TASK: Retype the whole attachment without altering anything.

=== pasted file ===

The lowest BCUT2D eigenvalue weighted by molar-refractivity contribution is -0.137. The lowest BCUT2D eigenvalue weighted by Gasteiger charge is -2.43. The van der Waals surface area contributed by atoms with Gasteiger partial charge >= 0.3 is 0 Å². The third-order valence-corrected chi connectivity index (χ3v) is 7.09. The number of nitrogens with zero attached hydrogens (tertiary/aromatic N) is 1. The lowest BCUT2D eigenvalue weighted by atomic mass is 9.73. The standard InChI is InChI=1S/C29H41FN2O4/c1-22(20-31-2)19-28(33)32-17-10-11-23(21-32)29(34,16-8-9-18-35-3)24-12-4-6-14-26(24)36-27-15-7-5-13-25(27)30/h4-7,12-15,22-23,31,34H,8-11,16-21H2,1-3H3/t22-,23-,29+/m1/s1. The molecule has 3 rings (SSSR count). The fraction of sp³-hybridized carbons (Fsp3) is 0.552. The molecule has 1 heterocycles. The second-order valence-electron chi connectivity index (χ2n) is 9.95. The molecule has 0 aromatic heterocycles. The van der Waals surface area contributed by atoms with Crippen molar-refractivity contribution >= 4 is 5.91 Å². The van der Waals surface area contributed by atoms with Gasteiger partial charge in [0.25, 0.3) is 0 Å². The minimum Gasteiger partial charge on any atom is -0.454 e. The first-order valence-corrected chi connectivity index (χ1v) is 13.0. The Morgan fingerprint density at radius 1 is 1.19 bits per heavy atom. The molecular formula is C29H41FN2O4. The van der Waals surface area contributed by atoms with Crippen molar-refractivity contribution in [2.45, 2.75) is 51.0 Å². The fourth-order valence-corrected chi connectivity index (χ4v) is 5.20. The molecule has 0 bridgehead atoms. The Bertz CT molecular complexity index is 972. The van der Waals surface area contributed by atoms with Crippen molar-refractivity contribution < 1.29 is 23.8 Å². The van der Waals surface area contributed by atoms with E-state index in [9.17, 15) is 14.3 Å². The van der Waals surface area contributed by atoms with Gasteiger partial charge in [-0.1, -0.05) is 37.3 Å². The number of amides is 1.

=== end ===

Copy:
The lowest BCUT2D eigenvalue weighted by molar-refractivity contribution is -0.137. The lowest BCUT2D eigenvalue weighted by Gasteiger charge is -2.43. The van der Waals surface area contributed by atoms with Gasteiger partial charge >= 0.3 is 0 Å². The third-order valence-corrected chi connectivity index (χ3v) is 7.09. The number of nitrogens with zero attached hydrogens (tertiary/aromatic N) is 1. The lowest BCUT2D eigenvalue weighted by atomic mass is 9.73. The standard InChI is InChI=1S/C29H41FN2O4/c1-22(20-31-2)19-28(33)32-17-10-11-23(21-32)29(34,16-8-9-18-35-3)24-12-4-6-14-26(24)36-27-15-7-5-13-25(27)30/h4-7,12-15,22-23,31,34H,8-11,16-21H2,1-3H3/t22-,23-,29+/m1/s1. The molecule has 3 rings (SSSR count). The fraction of sp³-hybridized carbons (Fsp3) is 0.552. The molecule has 1 heterocycles. The second-order valence-electron chi connectivity index (χ2n) is 9.95. The molecule has 0 aromatic heterocycles. The van der Waals surface area contributed by atoms with Crippen molar-refractivity contribution >= 4 is 5.91 Å². The van der Waals surface area contributed by atoms with Gasteiger partial charge in [0.25, 0.3) is 0 Å². The minimum Gasteiger partial charge on any atom is -0.454 e. The first-order valence-corrected chi connectivity index (χ1v) is 13.0. The Morgan fingerprint density at radius 1 is 1.19 bits per heavy atom. The molecular formula is C29H41FN2O4. The van der Waals surface area contributed by atoms with Crippen molar-refractivity contribution in [2.45, 2.75) is 51.0 Å². The fourth-order valence-corrected chi connectivity index (χ4v) is 5.20. The molecule has 0 bridgehead atoms. The Bertz CT molecular complexity index is 972. The van der Waals surface area contributed by atoms with Crippen molar-refractivity contribution < 1.29 is 23.8 Å². The van der Waals surface area contributed by atoms with E-state index in [9.17, 15) is 14.3 Å². The van der Waals surface area contributed by atoms with Gasteiger partial charge in [-0.1, -0.05) is 37.3 Å². The number of amides is 1.